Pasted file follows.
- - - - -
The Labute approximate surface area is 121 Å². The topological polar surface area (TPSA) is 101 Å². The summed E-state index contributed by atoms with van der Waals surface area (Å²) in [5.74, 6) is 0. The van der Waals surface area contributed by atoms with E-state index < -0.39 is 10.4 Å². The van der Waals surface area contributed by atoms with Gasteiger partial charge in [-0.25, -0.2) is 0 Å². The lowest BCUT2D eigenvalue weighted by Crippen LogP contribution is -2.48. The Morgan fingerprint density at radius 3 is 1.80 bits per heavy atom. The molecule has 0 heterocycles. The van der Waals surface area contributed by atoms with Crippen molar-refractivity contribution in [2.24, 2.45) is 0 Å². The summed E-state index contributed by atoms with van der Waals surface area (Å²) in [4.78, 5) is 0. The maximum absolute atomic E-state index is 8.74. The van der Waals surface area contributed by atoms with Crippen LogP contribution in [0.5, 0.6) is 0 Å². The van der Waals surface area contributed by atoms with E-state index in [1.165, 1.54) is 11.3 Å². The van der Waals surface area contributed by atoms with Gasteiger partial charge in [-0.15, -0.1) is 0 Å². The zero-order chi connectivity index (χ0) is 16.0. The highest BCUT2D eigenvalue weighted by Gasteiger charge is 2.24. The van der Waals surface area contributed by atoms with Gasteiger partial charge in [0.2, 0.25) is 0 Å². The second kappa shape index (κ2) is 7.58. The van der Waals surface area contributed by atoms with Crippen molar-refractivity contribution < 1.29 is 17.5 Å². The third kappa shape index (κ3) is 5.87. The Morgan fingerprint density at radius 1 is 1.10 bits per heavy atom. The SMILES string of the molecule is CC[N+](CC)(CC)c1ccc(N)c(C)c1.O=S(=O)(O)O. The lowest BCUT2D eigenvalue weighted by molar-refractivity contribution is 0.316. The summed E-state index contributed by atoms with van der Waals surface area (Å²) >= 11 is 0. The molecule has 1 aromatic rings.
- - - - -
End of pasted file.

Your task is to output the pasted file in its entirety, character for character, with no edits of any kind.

The Labute approximate surface area is 121 Å². The topological polar surface area (TPSA) is 101 Å². The summed E-state index contributed by atoms with van der Waals surface area (Å²) in [5.74, 6) is 0. The van der Waals surface area contributed by atoms with E-state index < -0.39 is 10.4 Å². The van der Waals surface area contributed by atoms with Gasteiger partial charge in [-0.25, -0.2) is 0 Å². The lowest BCUT2D eigenvalue weighted by Crippen LogP contribution is -2.48. The Morgan fingerprint density at radius 3 is 1.80 bits per heavy atom. The molecule has 0 heterocycles. The van der Waals surface area contributed by atoms with Crippen molar-refractivity contribution in [2.24, 2.45) is 0 Å². The summed E-state index contributed by atoms with van der Waals surface area (Å²) in [4.78, 5) is 0. The maximum absolute atomic E-state index is 8.74. The van der Waals surface area contributed by atoms with Crippen LogP contribution in [0.5, 0.6) is 0 Å². The van der Waals surface area contributed by atoms with E-state index in [1.165, 1.54) is 11.3 Å². The van der Waals surface area contributed by atoms with Gasteiger partial charge in [-0.15, -0.1) is 0 Å². The zero-order chi connectivity index (χ0) is 16.0. The highest BCUT2D eigenvalue weighted by Gasteiger charge is 2.24. The van der Waals surface area contributed by atoms with Gasteiger partial charge in [0.2, 0.25) is 0 Å². The second kappa shape index (κ2) is 7.58. The van der Waals surface area contributed by atoms with Crippen molar-refractivity contribution < 1.29 is 17.5 Å². The third kappa shape index (κ3) is 5.87. The Morgan fingerprint density at radius 1 is 1.10 bits per heavy atom. The SMILES string of the molecule is CC[N+](CC)(CC)c1ccc(N)c(C)c1.O=S(=O)(O)O. The lowest BCUT2D eigenvalue weighted by molar-refractivity contribution is 0.316. The summed E-state index contributed by atoms with van der Waals surface area (Å²) >= 11 is 0. The molecule has 1 aromatic rings.